Qatar witnesses substantial rise in use of ozone depleting substances
The Peninsula. / BY SATISH KANADY
DOHA: Qatar has witnessed a quantum jump in the consumption of Ozone Depleting Substances (ODS) over the last four years. The country’s total consumption of ODS has touched a high 60380.05 metric tonnes during the year 2008 against 294.37 tones in 2004, revealed the annual environment abstract report released by Qatar Statistical Authority (QSA). more...

Need for more desalination plants: report

July 19 Gulf Times:
In view of Qatar’s rapid economic development and urban expansion besides a steady increase in population, more than half the quantum of water required for the country will have to be from desalination plants, says an investigative report published in a local Arabic daily.
There has been a three-fold increase in the output of desalinated water since 1995. The total volume produced in 2008 was to the tune of 321 million cubic metres. But it is not adequate to cover the individual level of consumption.
There is an imperative need to educate the public on the need to economise and be self disciplined in the use of water. 
Such a restraint from the public will go a long way in reducing the fear of water scarcity in the future. 
Qatar has two main under ground water tables: one in the Shemal (north) and the other in the south. However, due to the paucity in rainfall these water tables do not get replenished.

Wednesday, July 15, 2009

Extreme Construction: Mosque of Domes

From Today's Gulf Times we read that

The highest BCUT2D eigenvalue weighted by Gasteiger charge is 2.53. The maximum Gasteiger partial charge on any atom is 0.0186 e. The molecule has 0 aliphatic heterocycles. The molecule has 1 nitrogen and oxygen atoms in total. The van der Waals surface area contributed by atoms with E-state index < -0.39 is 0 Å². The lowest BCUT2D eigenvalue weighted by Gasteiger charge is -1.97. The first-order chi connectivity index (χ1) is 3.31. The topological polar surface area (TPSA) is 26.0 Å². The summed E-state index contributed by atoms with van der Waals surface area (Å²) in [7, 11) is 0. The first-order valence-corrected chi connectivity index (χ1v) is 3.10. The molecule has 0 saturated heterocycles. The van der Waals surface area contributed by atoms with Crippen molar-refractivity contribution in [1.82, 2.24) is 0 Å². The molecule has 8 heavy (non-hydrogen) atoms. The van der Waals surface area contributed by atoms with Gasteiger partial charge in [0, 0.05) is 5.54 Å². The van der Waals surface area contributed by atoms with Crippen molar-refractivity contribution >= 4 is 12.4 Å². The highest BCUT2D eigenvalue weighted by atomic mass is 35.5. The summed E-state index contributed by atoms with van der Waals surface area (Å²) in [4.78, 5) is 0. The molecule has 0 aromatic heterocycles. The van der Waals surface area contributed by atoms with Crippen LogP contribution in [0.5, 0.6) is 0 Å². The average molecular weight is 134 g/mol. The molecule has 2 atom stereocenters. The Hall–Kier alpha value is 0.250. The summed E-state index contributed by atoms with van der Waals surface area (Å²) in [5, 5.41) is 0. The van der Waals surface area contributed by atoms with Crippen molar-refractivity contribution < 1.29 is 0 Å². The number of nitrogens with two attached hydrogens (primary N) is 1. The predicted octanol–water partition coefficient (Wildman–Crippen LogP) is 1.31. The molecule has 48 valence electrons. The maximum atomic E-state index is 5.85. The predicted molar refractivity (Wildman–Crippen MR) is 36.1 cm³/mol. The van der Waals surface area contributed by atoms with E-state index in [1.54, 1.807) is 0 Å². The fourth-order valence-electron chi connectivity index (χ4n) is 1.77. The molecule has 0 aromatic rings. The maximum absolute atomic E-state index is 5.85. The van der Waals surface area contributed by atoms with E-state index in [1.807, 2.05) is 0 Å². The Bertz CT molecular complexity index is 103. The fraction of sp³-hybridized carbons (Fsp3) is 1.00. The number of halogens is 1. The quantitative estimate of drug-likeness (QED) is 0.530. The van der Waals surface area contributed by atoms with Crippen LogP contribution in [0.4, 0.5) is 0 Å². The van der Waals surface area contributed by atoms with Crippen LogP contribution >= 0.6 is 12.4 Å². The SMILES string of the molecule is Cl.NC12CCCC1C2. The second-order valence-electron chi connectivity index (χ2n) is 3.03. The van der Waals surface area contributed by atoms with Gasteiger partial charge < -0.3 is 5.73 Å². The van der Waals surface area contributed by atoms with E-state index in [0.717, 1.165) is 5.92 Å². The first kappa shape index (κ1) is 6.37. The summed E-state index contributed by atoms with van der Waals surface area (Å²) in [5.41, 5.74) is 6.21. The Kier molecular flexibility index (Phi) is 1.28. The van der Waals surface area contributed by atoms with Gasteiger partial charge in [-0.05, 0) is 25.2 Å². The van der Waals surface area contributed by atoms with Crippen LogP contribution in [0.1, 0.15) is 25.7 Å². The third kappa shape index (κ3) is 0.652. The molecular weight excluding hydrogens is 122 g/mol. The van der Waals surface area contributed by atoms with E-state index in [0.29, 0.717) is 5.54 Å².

The State Mosque, an ambitious project launched by Qatar in Al Khuwair, will be one of the largest in the world upon completion, Gulf Times has learnt.
The “Mosque of Domes”, as it is commonly called because of the 99 domes it contains, is large enough to accommodate up to 12,000 worshippers in the main prayer hall, in addition to 8,000 more in the open courtyard, a source associated with the project told Gulf Times.
“It is set to be one of the biggest (mosques) in the world; fifth biggest, I believe,” the source said.
The closely-guarded project is being built under the supervision of the Private Engineering Office at the Emiri Diwan, the source said, adding that the mosque would have traditional Qatari features incorporated into its design, “as opposed to a modern look”.
“It is strictly based on local roots and heritage. There was a Qebab mosque (Mosque of Domes) in Qatar. This project is essentially a larger version of that ancient structure,” the source said.
The State Mosque has 28 large domes, in addition to 71 smaller ones surrounding the open courtyard, totalling 99 in all. Although those involved in the project said they were not given the reason for those many domes, an Islamic scholar yesterday said the relationship could be to the 99 names of Allah.
“The sole minaret, which will also have an observatory overlooking the Gulf, is expected to be 65.55m tall including the crescent,” the source said.